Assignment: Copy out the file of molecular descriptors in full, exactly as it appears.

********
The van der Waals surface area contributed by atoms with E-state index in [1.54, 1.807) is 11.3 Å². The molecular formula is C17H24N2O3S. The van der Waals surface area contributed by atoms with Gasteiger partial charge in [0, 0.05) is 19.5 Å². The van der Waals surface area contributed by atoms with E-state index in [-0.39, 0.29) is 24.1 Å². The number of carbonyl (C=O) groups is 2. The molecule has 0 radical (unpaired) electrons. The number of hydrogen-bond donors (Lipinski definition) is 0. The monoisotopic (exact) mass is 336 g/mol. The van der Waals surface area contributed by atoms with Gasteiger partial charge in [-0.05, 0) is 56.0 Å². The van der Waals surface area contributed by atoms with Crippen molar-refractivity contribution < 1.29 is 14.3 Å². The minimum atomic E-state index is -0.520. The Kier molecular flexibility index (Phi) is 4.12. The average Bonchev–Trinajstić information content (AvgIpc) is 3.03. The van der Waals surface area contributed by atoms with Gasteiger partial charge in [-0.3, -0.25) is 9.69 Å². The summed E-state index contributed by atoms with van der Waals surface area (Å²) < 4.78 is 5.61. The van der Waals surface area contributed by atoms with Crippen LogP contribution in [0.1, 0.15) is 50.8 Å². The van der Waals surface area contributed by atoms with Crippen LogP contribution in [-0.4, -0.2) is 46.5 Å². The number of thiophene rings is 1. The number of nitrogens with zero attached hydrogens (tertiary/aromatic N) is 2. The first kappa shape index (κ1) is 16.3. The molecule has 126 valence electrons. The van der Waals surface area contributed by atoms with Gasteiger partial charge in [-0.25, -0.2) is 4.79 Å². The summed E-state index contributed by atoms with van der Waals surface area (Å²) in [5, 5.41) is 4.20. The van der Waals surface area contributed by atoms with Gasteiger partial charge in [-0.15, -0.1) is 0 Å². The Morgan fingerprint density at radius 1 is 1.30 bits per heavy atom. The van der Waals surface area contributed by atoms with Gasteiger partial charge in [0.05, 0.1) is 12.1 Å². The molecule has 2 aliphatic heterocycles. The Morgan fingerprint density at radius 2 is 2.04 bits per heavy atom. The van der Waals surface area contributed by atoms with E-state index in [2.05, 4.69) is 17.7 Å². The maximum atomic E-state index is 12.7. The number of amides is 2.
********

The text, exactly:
The van der Waals surface area contributed by atoms with E-state index in [1.54, 1.807) is 11.3 Å². The molecular formula is C17H24N2O3S. The van der Waals surface area contributed by atoms with Gasteiger partial charge in [0, 0.05) is 19.5 Å². The van der Waals surface area contributed by atoms with E-state index in [-0.39, 0.29) is 24.1 Å². The number of carbonyl (C=O) groups is 2. The molecule has 0 radical (unpaired) electrons. The number of hydrogen-bond donors (Lipinski definition) is 0. The monoisotopic (exact) mass is 336 g/mol. The van der Waals surface area contributed by atoms with Gasteiger partial charge in [-0.05, 0) is 56.0 Å². The van der Waals surface area contributed by atoms with Crippen molar-refractivity contribution < 1.29 is 14.3 Å². The minimum atomic E-state index is -0.520. The Kier molecular flexibility index (Phi) is 4.12. The average Bonchev–Trinajstić information content (AvgIpc) is 3.03. The van der Waals surface area contributed by atoms with Gasteiger partial charge in [-0.3, -0.25) is 9.69 Å². The summed E-state index contributed by atoms with van der Waals surface area (Å²) < 4.78 is 5.61. The van der Waals surface area contributed by atoms with Crippen LogP contribution in [0.1, 0.15) is 50.8 Å². The van der Waals surface area contributed by atoms with Crippen LogP contribution in [-0.4, -0.2) is 46.5 Å². The number of thiophene rings is 1. The number of nitrogens with zero attached hydrogens (tertiary/aromatic N) is 2. The first kappa shape index (κ1) is 16.3. The molecule has 126 valence electrons. The van der Waals surface area contributed by atoms with Gasteiger partial charge in [-0.25, -0.2) is 4.79 Å². The summed E-state index contributed by atoms with van der Waals surface area (Å²) in [5, 5.41) is 4.20. The van der Waals surface area contributed by atoms with Gasteiger partial charge in [-0.15, -0.1) is 0 Å². The Morgan fingerprint density at radius 1 is 1.30 bits per heavy atom. The van der Waals surface area contributed by atoms with Gasteiger partial charge in [0.05, 0.1) is 12.1 Å². The molecule has 2 aliphatic heterocycles. The Morgan fingerprint density at radius 2 is 2.04 bits per heavy atom. The van der Waals surface area contributed by atoms with E-state index in [2.05, 4.69) is 17.7 Å². The maximum atomic E-state index is 12.7. The number of amides is 2.